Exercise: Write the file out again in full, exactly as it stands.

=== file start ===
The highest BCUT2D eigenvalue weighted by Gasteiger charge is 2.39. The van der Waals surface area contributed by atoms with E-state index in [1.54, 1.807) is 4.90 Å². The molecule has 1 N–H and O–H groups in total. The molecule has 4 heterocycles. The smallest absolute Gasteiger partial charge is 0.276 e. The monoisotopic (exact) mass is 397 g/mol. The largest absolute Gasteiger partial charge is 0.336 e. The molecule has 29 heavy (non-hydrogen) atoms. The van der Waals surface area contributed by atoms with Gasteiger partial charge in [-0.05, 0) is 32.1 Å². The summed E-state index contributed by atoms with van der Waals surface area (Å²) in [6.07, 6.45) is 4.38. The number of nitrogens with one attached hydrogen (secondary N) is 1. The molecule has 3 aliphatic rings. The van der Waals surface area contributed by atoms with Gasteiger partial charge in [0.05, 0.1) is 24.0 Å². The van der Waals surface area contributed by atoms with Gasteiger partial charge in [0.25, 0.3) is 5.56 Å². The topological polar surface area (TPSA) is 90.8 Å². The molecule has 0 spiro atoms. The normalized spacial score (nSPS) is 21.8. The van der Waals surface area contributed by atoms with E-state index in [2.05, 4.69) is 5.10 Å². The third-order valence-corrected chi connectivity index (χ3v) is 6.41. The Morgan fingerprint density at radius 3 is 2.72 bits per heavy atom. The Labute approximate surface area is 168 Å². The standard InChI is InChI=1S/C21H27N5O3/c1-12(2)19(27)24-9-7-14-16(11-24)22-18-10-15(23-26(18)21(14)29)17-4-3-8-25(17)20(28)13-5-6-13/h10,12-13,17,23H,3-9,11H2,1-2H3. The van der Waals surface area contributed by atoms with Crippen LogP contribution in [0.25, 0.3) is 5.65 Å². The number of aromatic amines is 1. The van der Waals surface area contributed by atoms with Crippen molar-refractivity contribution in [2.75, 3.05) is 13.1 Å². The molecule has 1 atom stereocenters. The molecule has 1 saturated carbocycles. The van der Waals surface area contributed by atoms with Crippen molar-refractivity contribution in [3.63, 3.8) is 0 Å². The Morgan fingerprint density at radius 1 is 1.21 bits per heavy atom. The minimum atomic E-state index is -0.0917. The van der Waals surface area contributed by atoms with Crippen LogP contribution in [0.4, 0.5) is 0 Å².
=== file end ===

The highest BCUT2D eigenvalue weighted by Gasteiger charge is 2.39. The van der Waals surface area contributed by atoms with E-state index in [1.54, 1.807) is 4.90 Å². The molecule has 1 N–H and O–H groups in total. The molecule has 4 heterocycles. The smallest absolute Gasteiger partial charge is 0.276 e. The monoisotopic (exact) mass is 397 g/mol. The largest absolute Gasteiger partial charge is 0.336 e. The molecule has 29 heavy (non-hydrogen) atoms. The van der Waals surface area contributed by atoms with Gasteiger partial charge in [-0.05, 0) is 32.1 Å². The summed E-state index contributed by atoms with van der Waals surface area (Å²) in [6.07, 6.45) is 4.38. The number of nitrogens with one attached hydrogen (secondary N) is 1. The molecule has 3 aliphatic rings. The van der Waals surface area contributed by atoms with Gasteiger partial charge in [0.05, 0.1) is 24.0 Å². The van der Waals surface area contributed by atoms with Gasteiger partial charge in [0.25, 0.3) is 5.56 Å². The topological polar surface area (TPSA) is 90.8 Å². The molecule has 0 spiro atoms. The normalized spacial score (nSPS) is 21.8. The van der Waals surface area contributed by atoms with E-state index in [2.05, 4.69) is 5.10 Å². The third-order valence-corrected chi connectivity index (χ3v) is 6.41. The Morgan fingerprint density at radius 3 is 2.72 bits per heavy atom. The Labute approximate surface area is 168 Å². The standard InChI is InChI=1S/C21H27N5O3/c1-12(2)19(27)24-9-7-14-16(11-24)22-18-10-15(23-26(18)21(14)29)17-4-3-8-25(17)20(28)13-5-6-13/h10,12-13,17,23H,3-9,11H2,1-2H3. The van der Waals surface area contributed by atoms with Crippen LogP contribution in [0.25, 0.3) is 5.65 Å². The number of aromatic amines is 1. The van der Waals surface area contributed by atoms with Crippen molar-refractivity contribution in [2.75, 3.05) is 13.1 Å². The molecule has 1 atom stereocenters. The molecule has 1 saturated carbocycles. The van der Waals surface area contributed by atoms with Crippen molar-refractivity contribution in [3.63, 3.8) is 0 Å². The Morgan fingerprint density at radius 1 is 1.21 bits per heavy atom. The minimum atomic E-state index is -0.0917. The van der Waals surface area contributed by atoms with Crippen LogP contribution in [0.4, 0.5) is 0 Å².